Nano Technology Company  Claims Invention of a Self-Filling Water Bottle

An enterprising nanotechnology company believes that it has created a marvelous self-filling water bottle by imitating the natural process of hydration used by the Namib Desert beetle.

NBD Nanotechnologies has imitated the beetle’s uncanny ability to extract water from dry desert air.  The beetle lives in one of the world’s most arid regions (about 1/2 inch of rainfall per year) and has developed a unique survival technique by drinking water that it collects from tiny droplets that its bumpy back collects from the atmosphere.

The Namib Desert beetle drinks by the means of its own bumpy back surface, which provides for accumulation of water droplets of fifteen to twenty micrometers in diameter.

 Here’s how one writer describes the process:

To drink water, the Namib beetle (genus Stenocara) stands on a small ridge of sand. Facing into the breeze, with its body angled at forty-five degrees, the beetle catches fog droplets on its hardened wings. Its head faces upwind, and its stiff, bumpy outer wings are spread against the damp breeze. Minute water droplets from the fog gather on its wings; there the droplets stick to hydrophilic bumps, which are surrounded by waxy, hydrophobic troughs. Droplets accumulate and coalesce until their combined weight overcomes the water’s electrostatic attraction to the bumps as well as any opposing force of the wind; in a thirty-kilometer-an-hour breeze, such a droplet would stick to the wing until it grows to roughly five millimeter in diameter; at that point it would roll down the beetle’s back to its mouth parts.

The water droplets in fog are, on average, just one one-thousandth of an inch across, and the largest ones are only twice that size. The droplets are so small, in fact, that they often don’t fall downward; instead they get carried sideways or even upward by currents of wind.The trick to drinking fog is getting the droplets to aggregate, so that wind and electrostatic forces no longer overwhelm gravity. When a wind-blown fog droplet lands on a hydrophilic (water-loving) surface, such as clean glass or stone, the drop flattens out because of the electrostatic attraction between the molecules of water and those of the surface. The cross section of the flat drop is too small for the wind to pick it back up. And, because water molecules so strongly attract each other, the flat drop also presents a highly hydrophilic surface to which other droplets can attach.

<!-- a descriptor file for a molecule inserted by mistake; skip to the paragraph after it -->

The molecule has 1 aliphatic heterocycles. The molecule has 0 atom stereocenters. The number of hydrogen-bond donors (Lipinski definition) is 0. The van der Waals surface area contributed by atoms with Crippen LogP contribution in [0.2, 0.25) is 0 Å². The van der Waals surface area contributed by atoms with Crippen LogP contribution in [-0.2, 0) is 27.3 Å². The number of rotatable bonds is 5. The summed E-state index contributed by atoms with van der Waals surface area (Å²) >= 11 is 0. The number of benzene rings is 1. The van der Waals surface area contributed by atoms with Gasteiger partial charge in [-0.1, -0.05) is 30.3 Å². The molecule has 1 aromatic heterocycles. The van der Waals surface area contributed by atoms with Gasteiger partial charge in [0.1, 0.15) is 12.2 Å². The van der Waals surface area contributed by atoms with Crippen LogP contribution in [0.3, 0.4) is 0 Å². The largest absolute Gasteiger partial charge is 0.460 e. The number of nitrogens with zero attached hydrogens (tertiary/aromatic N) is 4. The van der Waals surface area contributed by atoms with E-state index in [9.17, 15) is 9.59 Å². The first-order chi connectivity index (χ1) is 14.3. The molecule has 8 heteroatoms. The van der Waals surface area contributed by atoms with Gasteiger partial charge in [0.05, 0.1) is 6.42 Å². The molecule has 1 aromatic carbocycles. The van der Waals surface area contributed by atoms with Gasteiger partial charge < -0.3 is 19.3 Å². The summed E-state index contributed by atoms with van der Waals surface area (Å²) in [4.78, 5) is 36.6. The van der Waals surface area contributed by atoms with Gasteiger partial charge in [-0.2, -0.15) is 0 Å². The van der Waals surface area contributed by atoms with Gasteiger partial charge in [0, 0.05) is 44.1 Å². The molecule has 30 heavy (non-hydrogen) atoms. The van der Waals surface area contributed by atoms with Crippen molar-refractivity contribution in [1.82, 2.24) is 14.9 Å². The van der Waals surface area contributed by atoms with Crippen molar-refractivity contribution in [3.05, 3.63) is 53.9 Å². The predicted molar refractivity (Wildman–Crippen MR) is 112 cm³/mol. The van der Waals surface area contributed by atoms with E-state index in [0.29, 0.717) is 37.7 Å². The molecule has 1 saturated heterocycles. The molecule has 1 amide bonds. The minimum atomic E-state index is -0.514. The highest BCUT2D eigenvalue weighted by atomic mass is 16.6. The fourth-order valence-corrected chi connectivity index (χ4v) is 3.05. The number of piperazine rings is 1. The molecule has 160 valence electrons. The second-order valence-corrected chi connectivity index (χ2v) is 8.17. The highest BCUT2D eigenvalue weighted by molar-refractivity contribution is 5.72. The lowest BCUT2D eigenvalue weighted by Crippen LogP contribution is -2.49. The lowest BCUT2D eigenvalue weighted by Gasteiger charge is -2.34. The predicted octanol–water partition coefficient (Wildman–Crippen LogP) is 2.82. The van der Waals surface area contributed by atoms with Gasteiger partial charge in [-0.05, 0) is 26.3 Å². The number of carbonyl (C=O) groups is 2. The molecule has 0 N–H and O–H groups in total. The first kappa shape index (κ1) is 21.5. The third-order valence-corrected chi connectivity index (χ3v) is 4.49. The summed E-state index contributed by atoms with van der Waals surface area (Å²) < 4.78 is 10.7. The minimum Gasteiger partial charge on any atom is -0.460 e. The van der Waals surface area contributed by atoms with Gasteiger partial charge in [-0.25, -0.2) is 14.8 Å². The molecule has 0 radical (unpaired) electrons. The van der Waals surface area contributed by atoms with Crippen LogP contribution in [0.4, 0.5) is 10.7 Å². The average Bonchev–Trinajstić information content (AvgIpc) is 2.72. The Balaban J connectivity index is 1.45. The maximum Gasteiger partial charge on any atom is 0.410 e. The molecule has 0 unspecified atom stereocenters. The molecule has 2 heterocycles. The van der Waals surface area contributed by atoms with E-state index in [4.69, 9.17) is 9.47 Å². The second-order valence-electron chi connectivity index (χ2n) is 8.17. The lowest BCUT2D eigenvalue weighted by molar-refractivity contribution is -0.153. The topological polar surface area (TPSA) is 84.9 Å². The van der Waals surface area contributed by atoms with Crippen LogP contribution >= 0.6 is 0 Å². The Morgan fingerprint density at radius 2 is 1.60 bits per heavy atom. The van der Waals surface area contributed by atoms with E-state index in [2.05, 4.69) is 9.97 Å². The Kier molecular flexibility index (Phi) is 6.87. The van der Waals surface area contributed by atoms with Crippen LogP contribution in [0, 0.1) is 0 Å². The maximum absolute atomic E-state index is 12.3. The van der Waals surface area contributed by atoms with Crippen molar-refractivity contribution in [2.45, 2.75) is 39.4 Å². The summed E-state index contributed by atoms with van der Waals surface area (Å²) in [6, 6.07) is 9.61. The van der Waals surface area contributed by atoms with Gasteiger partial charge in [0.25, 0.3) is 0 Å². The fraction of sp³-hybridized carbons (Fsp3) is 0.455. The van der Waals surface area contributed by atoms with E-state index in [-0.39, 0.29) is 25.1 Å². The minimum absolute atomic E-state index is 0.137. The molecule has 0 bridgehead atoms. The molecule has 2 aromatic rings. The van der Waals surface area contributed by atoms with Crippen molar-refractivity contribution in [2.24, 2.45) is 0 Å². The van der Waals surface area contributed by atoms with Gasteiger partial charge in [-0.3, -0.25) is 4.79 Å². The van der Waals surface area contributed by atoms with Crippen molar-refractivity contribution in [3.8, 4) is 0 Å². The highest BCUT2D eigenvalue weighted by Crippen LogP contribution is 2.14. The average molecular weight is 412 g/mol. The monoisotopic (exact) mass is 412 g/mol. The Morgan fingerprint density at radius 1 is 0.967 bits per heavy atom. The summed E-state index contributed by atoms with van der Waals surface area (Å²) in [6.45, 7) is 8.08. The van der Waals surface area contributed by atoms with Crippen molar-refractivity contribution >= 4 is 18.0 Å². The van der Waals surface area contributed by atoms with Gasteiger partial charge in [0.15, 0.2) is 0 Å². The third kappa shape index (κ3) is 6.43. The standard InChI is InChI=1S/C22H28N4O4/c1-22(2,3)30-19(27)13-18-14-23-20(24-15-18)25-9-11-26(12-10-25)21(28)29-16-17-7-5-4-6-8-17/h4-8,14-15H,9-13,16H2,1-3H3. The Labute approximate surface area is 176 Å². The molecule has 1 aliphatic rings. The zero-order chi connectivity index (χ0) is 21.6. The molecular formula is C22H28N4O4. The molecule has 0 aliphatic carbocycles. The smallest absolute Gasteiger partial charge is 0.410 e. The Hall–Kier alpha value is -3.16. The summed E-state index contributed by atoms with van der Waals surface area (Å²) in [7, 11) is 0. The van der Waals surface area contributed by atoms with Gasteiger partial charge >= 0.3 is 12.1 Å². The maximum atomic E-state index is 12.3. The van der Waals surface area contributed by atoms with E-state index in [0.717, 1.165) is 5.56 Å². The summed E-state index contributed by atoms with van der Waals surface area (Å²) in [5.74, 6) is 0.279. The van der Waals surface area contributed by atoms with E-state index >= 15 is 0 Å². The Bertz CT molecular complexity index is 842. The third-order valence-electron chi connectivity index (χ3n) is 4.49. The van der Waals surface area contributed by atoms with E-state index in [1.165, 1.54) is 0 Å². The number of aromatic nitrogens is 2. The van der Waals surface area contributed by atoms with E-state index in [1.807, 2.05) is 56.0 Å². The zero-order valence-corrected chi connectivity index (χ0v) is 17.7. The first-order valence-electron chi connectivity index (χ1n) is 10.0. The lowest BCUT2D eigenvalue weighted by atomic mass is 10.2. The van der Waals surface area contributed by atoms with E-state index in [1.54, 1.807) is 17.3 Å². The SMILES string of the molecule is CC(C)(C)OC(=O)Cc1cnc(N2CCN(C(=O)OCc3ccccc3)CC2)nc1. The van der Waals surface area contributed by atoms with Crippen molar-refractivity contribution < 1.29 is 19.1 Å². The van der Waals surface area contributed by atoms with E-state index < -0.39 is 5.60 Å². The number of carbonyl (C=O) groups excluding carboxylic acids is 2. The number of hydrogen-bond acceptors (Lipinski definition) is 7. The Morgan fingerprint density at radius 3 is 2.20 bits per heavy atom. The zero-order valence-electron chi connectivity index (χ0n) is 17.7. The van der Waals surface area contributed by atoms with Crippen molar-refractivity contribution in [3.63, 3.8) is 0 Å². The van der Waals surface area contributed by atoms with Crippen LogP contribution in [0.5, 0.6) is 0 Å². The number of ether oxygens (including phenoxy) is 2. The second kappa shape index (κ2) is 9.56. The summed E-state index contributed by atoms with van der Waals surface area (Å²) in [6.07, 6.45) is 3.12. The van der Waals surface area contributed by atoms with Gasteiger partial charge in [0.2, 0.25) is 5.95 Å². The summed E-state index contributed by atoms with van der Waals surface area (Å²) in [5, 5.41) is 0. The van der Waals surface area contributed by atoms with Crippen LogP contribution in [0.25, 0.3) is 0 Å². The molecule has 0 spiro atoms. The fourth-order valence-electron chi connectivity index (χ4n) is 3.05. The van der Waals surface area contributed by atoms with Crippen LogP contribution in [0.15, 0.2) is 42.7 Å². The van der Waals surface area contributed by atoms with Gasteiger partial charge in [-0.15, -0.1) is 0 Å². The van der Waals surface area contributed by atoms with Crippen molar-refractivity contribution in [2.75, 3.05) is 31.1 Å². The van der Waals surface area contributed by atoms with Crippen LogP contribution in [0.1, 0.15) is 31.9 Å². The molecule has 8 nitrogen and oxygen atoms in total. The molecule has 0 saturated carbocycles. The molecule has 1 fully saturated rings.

To mimic nature,  NBD Nanotechnologies layered a surface with hydrophilic and hydrophobic coatings, used a fan to pass air over the surface, and managed to get water to condense. This eventually led to the design of a conceptual self-filling water bottle.

The best part, according to the developer, is that it uses virtually no energy and can be run entirely by solar cells and a rechargeable battery.

The company points out that there are  more than three quadrillion gallons of water in the air, which is essentially a massive untapped resource.